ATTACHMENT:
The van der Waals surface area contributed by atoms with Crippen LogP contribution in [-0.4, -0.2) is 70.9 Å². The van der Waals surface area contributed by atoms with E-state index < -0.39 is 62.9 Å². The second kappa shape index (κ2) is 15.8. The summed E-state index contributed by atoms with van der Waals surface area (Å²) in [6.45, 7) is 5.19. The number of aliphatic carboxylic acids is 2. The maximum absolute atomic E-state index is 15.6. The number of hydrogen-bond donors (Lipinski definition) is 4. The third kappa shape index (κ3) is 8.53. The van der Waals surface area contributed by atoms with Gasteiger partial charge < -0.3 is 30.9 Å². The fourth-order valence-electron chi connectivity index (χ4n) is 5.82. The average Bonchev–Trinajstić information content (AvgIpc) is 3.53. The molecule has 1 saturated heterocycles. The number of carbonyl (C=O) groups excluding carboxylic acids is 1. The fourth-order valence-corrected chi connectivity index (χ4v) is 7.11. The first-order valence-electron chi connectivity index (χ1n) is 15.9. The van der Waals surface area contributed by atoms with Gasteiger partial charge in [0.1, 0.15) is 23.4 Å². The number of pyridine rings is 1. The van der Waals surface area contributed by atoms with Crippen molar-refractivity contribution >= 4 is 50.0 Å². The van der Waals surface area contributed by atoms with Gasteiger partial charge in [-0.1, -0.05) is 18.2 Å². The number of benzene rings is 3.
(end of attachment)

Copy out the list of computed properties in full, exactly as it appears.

The van der Waals surface area contributed by atoms with Crippen LogP contribution in [-0.4, -0.2) is 70.9 Å². The van der Waals surface area contributed by atoms with E-state index < -0.39 is 62.9 Å². The second kappa shape index (κ2) is 15.8. The summed E-state index contributed by atoms with van der Waals surface area (Å²) in [6.45, 7) is 5.19. The number of aliphatic carboxylic acids is 2. The maximum absolute atomic E-state index is 15.6. The number of hydrogen-bond donors (Lipinski definition) is 4. The third kappa shape index (κ3) is 8.53. The van der Waals surface area contributed by atoms with Gasteiger partial charge < -0.3 is 30.9 Å². The fourth-order valence-electron chi connectivity index (χ4n) is 5.82. The average Bonchev–Trinajstić information content (AvgIpc) is 3.53. The molecule has 1 saturated heterocycles. The number of carbonyl (C=O) groups excluding carboxylic acids is 1. The fourth-order valence-corrected chi connectivity index (χ4v) is 7.11. The first-order valence-electron chi connectivity index (χ1n) is 15.9. The van der Waals surface area contributed by atoms with Gasteiger partial charge in [0.1, 0.15) is 23.4 Å². The number of pyridine rings is 1. The van der Waals surface area contributed by atoms with Crippen molar-refractivity contribution >= 4 is 50.0 Å². The van der Waals surface area contributed by atoms with Gasteiger partial charge in [-0.1, -0.05) is 18.2 Å². The number of benzene rings is 3.